UN Gives Caspian States Deadline on Caviar Ban
Tuesday, March 23, 2004
Almaty, Kazakhstan -- The wildlife-protection arm of the United Nations last week gave four post-Soviet Caspian countries three months to provide convincing evidence they are taking measures to protect the world's last great population of sturgeon or face an international ban on caviar exports. Conservation enforcement agencies from the Geneva-based Convention on International Trade in Endangered Species of Wild Flora and Fauna, known as CITES, said Russia, Azerbaijan, Kazakhstan and Turkmenistan needed to prove by June that they have complied with an agreement, signed in Paris in 2001, to protect the beluga, stellate and Russian sturgeon, which provide nearly all of the world's caviar.
"If we find that they had not fully complied, caviar trade involving these four countries would stop," said John Sellar, the organization's senior enforcement officer, by telephone from Geneva, where the three-day meeting took place.
A representative for a coalition of three environmental organizations -- the Natural Resources Defense Council, SeaWeb and the University of Miami Pew Institute for Ocean Science -- sharply criticized the delay, saying the four states had already amply demonstrated their inability or unwillingness to curb poaching and take other measures to prevent the sturgeon from being fished to extinction.
"CITES has threatened to close down the fishery many times, but they don't seem to have the spine to do it," said The Pew Institute's Phaedra Doukakis, who attended the meeting. "Time is running out, particularly for the beluga." Caviar from the beluga, the largest and most endangered of the commercially harvested species, retails for $ 3.50 per gram in the West. The beluga can live for up to 100 years and weigh more than 1,800 kilograms.
Overfishing of the beluga, which takes 18 years to reach sexual maturity, would damage stocks for years.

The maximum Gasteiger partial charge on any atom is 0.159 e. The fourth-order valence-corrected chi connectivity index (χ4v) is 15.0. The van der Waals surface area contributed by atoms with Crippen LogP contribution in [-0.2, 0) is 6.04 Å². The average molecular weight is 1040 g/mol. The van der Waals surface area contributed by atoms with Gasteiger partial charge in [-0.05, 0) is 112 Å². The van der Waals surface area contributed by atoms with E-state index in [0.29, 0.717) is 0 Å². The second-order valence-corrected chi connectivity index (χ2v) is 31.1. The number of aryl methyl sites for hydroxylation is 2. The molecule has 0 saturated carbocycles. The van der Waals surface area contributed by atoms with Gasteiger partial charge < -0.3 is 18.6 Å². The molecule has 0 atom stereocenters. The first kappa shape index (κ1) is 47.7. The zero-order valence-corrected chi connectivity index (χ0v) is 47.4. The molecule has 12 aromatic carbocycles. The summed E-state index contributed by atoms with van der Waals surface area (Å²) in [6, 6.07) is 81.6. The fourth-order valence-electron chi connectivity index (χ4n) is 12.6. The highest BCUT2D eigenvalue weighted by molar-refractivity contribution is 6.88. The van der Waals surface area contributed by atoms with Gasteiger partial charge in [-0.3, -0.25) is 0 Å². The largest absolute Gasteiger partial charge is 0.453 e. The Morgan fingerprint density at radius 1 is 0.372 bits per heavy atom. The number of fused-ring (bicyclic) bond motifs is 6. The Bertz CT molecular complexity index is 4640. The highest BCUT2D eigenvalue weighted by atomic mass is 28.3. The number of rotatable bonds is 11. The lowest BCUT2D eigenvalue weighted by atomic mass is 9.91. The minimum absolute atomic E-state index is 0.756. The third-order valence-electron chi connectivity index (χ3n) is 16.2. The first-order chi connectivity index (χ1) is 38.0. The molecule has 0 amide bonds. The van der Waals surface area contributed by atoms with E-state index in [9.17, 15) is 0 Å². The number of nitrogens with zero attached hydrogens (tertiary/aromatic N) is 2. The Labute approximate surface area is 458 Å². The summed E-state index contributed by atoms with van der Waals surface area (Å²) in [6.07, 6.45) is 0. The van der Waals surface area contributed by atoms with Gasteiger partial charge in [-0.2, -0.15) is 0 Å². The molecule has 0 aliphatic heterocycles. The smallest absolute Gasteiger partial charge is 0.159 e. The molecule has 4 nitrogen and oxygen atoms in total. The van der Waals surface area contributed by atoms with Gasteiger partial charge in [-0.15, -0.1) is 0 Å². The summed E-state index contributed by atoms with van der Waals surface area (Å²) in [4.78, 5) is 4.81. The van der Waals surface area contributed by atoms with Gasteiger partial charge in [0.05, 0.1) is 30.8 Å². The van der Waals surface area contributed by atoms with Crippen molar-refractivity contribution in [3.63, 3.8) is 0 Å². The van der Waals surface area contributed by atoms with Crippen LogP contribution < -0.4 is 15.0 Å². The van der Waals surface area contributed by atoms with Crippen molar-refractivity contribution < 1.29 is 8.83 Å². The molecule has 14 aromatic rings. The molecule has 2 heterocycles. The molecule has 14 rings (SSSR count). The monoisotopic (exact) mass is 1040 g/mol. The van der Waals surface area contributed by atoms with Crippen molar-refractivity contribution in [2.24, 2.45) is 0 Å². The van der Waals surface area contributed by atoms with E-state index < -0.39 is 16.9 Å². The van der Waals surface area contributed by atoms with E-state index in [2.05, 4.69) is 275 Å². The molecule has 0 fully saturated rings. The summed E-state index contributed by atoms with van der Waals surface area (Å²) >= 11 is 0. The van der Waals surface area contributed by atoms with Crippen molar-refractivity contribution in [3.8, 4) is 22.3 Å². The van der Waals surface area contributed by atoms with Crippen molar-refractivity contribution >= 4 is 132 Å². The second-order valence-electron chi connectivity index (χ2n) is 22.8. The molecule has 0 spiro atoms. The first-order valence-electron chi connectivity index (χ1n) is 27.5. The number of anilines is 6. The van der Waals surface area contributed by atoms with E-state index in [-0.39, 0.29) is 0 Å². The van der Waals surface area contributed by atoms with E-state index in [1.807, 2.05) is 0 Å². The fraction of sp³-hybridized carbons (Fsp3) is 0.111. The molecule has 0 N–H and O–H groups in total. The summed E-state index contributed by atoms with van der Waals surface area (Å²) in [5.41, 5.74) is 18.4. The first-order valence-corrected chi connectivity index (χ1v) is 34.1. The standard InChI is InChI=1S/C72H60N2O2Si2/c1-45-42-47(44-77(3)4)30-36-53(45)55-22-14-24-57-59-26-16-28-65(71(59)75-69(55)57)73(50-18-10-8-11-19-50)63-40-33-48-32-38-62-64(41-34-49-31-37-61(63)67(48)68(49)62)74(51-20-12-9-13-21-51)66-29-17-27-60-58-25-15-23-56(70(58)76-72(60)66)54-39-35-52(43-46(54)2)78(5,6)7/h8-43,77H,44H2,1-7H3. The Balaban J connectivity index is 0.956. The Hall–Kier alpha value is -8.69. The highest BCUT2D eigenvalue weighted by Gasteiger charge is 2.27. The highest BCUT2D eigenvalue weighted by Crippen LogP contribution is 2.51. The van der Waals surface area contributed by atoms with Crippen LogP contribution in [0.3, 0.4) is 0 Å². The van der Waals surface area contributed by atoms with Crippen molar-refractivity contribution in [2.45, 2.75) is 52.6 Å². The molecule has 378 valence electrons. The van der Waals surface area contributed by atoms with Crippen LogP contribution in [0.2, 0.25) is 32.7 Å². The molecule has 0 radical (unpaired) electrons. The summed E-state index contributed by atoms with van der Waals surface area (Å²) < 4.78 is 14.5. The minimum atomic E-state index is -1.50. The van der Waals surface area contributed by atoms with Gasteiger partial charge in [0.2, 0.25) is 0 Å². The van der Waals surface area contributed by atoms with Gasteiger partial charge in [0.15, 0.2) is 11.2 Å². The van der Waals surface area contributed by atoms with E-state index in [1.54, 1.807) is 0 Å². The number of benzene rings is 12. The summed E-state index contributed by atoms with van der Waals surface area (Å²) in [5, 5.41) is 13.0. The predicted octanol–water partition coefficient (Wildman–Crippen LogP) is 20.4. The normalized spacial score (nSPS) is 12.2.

CITES' Sellar said the four countries needed to provide more information on their own domestic caviar markets.
"We know what's going on in the Caspian Sea, but we want to know what's going on in Moscow," he said, highlighting fears that beluga caviar may be exported illegally via Moscow.
All four countries insist they are in full compliance with the Paris agreement.
In Astrakhan, at the head of the Volga delta, a 6-meter-long stuffed beluga lies on display in the city museum, whose chief taxidermist estimates it must have weighed 1.8 tons.
There and in Atyrau, on Kazakhstan's Ural River, the main other Caspian river used by spawning sturgeon, fishermen, fish scientists and market sellers agree on one thing: that each year there are fewer sturgeon.
It is an open secret that poachers pay off fish wardens -- sometimes in advance, sometimes only when caught. As a result, officials in both cities admit privately that there has been no perceptible difference since the Paris agreement was signed three years ago.
Last year, a prosecutor reported that in 2002 in the Atyrau region, where most of Kazakhstan's sturgeon poaching takes place, 2,669 illegal fishing devices were seized from 523 poachers, along with 11 tons of sturgeon and half a ton of caviar. Of these, 132 poachers were convicted.
The average fine was $ 46, or about what market sellers say they pay poachers for 450 grams of caviar.
The activities of the local anti-poaching law enforcement agencies, the prosecutor wrote, "do not justify the results," given that they have received large increases in hardware, ranging from boats to radios and camcorders. He was fired soon after issuing his report.